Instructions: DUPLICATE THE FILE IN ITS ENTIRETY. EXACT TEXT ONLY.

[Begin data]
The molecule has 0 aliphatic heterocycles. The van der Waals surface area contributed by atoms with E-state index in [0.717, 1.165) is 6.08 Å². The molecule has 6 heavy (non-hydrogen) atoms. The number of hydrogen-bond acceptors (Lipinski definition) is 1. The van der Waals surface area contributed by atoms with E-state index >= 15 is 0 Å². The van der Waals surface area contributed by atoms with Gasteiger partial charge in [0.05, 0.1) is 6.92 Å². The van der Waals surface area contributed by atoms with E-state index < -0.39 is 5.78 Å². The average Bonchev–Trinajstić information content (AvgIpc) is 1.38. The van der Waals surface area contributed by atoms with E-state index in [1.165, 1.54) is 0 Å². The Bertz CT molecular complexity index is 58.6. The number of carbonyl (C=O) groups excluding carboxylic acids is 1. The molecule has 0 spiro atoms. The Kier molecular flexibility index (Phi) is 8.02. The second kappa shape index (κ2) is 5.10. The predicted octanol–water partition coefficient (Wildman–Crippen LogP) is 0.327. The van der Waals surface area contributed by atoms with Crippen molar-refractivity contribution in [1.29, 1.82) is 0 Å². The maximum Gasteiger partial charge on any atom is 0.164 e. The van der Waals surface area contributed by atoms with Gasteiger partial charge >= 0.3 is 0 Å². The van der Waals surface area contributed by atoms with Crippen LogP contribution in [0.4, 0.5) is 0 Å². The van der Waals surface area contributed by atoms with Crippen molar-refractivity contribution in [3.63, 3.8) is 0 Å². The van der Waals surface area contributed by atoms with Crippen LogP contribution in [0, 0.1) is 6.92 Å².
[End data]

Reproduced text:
The molecule has 0 aliphatic heterocycles. The van der Waals surface area contributed by atoms with E-state index in [0.717, 1.165) is 6.08 Å². The molecule has 6 heavy (non-hydrogen) atoms. The number of hydrogen-bond acceptors (Lipinski definition) is 1. The van der Waals surface area contributed by atoms with E-state index >= 15 is 0 Å². The van der Waals surface area contributed by atoms with Gasteiger partial charge in [0.05, 0.1) is 6.92 Å². The van der Waals surface area contributed by atoms with E-state index < -0.39 is 5.78 Å². The average Bonchev–Trinajstić information content (AvgIpc) is 1.38. The van der Waals surface area contributed by atoms with E-state index in [1.165, 1.54) is 0 Å². The Bertz CT molecular complexity index is 58.6. The number of carbonyl (C=O) groups excluding carboxylic acids is 1. The molecule has 0 spiro atoms. The Kier molecular flexibility index (Phi) is 8.02. The second kappa shape index (κ2) is 5.10. The predicted octanol–water partition coefficient (Wildman–Crippen LogP) is 0.327. The van der Waals surface area contributed by atoms with Crippen molar-refractivity contribution in [1.29, 1.82) is 0 Å². The maximum Gasteiger partial charge on any atom is 0.164 e. The van der Waals surface area contributed by atoms with Gasteiger partial charge >= 0.3 is 0 Å². The van der Waals surface area contributed by atoms with Crippen LogP contribution in [0.4, 0.5) is 0 Å². The van der Waals surface area contributed by atoms with Crippen molar-refractivity contribution in [3.63, 3.8) is 0 Å². The van der Waals surface area contributed by atoms with Crippen LogP contribution in [0, 0.1) is 6.92 Å².